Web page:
Shonen (Boy) (1969)
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A family of four lives off of scams in which they pretend to be injured by automobiles. After suffering an injury during the war, the father believes he is an invalid. He and his wife have a 10-year-old boy and a 3-year-old girl. The adults pretend to be injured by autos in crowded traffic, blackmailing the fearful motorists with threats to call in the police. When the mother becomes pregnant, the young boy is called on to participate in the schemes. The wife promises her husband she will get an abortion but soon changes her mind without telling him. One motorist welcomes police intervention after an incident, frightening the father that his scam will be exposed. They live in separate hotels until the coast is clear, but the young boy is questioned by police. He maintains his silence as he fears his family will be put in jail in this symbolic drama. ~ Dan Pavlides, Rovi … More
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Critic Reviews for Shonen (Boy)
Oshima, the Japanese filmmaker most often compared with Godard, treats the material in a matter-of-fact manner that serves to heighten the dramatic impact and to create one of the most interesting films about children ever made.
Happiness and contentment are not in the cards for Toshio, and ‘shima never sentimentalizes his existence nor lets him off the hook for his crimes. But still we feel, deeply and profoundly, for this lost soul.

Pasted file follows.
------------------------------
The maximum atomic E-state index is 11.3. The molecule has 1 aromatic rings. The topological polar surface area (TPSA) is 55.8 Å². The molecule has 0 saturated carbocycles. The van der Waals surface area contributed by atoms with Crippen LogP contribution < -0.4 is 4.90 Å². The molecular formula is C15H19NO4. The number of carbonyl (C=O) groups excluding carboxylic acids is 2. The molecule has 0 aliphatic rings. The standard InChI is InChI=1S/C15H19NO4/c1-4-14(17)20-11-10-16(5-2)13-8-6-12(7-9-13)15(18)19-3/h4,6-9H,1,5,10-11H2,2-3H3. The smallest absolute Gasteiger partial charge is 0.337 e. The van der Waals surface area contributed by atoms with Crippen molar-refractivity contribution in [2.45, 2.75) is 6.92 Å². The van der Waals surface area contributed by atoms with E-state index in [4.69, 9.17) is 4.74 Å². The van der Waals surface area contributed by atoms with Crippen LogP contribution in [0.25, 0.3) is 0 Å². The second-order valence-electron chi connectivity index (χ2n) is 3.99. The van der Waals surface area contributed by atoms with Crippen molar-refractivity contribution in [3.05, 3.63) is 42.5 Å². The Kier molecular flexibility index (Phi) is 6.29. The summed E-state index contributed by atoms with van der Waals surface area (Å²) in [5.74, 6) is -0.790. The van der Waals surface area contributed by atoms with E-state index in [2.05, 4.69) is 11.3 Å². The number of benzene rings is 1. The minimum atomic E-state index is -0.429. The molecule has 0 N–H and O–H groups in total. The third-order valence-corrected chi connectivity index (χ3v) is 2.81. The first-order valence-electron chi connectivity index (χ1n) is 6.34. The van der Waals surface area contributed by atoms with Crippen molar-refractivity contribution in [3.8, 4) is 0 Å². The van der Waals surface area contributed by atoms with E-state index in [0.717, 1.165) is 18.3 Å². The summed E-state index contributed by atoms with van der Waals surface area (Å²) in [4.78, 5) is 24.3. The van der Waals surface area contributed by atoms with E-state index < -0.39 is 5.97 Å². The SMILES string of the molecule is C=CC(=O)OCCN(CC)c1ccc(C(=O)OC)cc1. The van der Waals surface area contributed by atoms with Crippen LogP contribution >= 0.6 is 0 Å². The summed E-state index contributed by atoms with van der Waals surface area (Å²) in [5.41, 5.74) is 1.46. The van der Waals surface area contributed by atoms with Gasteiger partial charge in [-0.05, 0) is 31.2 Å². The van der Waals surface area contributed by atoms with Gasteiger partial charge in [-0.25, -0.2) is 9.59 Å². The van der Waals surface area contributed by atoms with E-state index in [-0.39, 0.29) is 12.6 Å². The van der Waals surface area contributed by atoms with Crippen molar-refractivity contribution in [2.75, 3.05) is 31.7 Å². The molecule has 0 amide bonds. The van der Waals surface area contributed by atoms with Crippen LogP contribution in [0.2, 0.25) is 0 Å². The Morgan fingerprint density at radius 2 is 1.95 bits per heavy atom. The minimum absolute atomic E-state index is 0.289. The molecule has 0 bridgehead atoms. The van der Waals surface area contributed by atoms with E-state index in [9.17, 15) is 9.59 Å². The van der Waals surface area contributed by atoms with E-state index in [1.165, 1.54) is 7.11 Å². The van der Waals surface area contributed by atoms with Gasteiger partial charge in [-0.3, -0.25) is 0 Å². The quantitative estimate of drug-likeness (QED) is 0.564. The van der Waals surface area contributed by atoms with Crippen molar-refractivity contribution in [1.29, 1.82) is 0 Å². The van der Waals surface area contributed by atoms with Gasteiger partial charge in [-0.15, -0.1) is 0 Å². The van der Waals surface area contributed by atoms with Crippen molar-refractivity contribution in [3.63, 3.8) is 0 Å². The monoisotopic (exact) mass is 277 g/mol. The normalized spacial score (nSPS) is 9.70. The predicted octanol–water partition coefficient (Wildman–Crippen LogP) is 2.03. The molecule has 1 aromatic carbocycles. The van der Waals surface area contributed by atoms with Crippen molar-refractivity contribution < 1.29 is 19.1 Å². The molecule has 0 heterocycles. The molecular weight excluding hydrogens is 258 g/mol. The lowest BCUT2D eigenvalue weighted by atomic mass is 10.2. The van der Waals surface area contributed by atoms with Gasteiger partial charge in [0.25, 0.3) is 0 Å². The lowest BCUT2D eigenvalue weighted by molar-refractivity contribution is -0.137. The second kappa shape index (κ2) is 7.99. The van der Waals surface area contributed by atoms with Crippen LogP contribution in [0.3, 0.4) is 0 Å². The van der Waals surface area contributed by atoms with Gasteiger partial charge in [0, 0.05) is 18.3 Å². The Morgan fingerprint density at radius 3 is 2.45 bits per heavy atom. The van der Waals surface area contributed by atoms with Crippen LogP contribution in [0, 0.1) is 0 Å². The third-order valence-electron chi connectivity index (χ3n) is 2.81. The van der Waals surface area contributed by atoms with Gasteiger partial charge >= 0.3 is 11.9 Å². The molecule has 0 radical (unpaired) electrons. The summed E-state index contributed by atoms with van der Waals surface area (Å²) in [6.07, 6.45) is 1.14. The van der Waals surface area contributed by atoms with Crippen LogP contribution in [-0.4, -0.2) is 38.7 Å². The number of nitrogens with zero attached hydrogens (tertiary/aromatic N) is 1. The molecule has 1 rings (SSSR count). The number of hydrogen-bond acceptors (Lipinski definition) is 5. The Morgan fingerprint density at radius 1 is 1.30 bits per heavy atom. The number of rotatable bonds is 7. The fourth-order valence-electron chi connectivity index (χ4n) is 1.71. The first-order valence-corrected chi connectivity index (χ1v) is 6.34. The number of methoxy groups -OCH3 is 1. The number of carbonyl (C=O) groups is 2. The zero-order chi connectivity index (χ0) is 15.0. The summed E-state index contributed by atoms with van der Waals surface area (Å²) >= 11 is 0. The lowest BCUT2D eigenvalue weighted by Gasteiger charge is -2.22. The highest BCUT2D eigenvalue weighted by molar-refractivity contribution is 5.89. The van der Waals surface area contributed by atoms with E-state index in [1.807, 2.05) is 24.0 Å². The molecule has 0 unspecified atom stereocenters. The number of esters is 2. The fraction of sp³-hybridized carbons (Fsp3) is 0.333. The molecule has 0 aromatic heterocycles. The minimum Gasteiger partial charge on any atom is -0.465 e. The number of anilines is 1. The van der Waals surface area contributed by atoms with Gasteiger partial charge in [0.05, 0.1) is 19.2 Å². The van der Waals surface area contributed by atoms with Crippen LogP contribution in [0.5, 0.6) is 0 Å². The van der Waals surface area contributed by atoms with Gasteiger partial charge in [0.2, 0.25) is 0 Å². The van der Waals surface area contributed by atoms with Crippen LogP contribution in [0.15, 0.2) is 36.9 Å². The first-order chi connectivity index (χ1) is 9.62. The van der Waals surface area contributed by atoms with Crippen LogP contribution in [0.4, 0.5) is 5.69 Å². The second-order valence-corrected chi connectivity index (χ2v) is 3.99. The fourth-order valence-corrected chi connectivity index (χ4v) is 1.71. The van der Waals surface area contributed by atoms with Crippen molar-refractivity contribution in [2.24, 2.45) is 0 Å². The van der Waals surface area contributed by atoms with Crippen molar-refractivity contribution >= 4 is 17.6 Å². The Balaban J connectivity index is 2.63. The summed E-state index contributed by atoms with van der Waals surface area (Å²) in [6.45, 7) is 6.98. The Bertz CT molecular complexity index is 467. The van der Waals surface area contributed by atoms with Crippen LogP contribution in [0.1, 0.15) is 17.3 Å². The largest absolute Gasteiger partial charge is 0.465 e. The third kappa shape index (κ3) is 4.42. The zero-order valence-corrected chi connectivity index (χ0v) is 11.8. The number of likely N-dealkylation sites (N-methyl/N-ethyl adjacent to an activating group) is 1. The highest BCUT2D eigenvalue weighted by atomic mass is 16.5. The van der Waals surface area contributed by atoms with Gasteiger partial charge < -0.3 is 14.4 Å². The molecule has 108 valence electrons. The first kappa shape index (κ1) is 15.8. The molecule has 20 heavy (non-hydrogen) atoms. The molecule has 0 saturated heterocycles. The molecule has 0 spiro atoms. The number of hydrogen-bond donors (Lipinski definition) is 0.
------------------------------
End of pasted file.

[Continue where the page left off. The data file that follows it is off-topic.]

This is what contemporary Japan looks like, it says: Not pillow shots and sword fights, just a country populated largely by predators and prey.
Nagisa Oshima offers a quietly bilious vision of mercenary corruption and postwar trauma.
Audience Reviews for Shonen (Boy)
"Shonen" disappointed me. A con-artist family -- father, mother and two young sons (only one of whom is the woman's) -- struggles to survive across a variety of Japanese cities. The father dubiously claims to be a war-wounded invalid unable to hold a normal job, so the mother and older, titular son solicit funds by artfully throwing themselves into the sides of passing cars and feigning injury. The drivers inevitably offer the family money, to hush up the accident and avoid police involvement. But tensions persist within the family, due to fears about being captured and the father's brutish nature.
The film just wanders on, repeating this same scenario. The cast lacks charisma, and the boy isn't much of an actor (his "crying" is particularly suspect). Very little story development occurs until the final 15 minutes or so.
This was not the heart-tugging tragedy which I anticipated.
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